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Oklahoma State basketball: Marcus Smart's shove seen round the world has schools emphasizing fan behavior

Oklahoma State's Marcus Smart is not the only one ready to press the reset button. Others are pausing, looking in the mirror and reflecting on their behavior.
by Jenni Carlson Published: February 21, 2014

Somewhere along the line, Khazen stepped over the line.

Longtime official Jim Burr had enough and booted him. But when an arena security guard told Khazen to go, he wasn't interested in leaving. The guard had to call over other security staff to help him. Finally, four security guards compelled Khazen to leave — but not before he had a few more choice words for Burr.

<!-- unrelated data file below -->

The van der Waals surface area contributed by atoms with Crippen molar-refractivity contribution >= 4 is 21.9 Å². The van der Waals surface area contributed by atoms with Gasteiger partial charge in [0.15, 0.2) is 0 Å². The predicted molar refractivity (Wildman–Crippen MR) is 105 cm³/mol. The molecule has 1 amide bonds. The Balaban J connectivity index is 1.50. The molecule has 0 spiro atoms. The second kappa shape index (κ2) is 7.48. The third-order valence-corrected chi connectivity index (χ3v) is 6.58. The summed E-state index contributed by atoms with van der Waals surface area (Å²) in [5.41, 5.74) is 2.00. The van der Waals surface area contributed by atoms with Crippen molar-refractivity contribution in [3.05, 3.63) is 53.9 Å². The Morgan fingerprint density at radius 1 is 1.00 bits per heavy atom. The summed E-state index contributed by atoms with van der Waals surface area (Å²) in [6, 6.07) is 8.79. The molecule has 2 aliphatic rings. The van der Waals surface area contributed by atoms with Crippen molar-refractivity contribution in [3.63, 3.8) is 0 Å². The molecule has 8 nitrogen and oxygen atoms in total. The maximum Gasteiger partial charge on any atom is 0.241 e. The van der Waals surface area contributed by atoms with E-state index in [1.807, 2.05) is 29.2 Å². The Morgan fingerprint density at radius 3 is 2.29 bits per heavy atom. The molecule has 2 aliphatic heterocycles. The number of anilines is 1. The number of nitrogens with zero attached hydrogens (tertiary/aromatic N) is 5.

That same night, Oklahoma played at home, and every Sooner fan sitting courtside found a letter in their seat when they arrived. It reminded them that officials can call an “indirect technical foul” and request a fan's removal for the use of profanity, racial slurs or threatening language.

Then before the game, a fan code of conduct was flashed on the scoreboard's big screen.

Frankly, that's the kind of thing every school should do regularly. Nightly seems unnecessary, but three or four times a season would be appropriate. Just remind fans about what's expected of them.

Because the truth is, more fans, not less, are going to be sitting close to the court in coming years. There's money to be made in those seats, and schools are going to do everything to make the most of that real estate.

So, fans must behave. You can support your team. You can be loud and proud. And you can do those things without being ugly.

A big orange and black reset button is being hit Saturday in Stillwater, but hopefully, fans everywhere are hitting one, too.

Jenni Carlson: Jenni Carlson can be reached at 475-4125. Like her at, follow her at or view her personality page at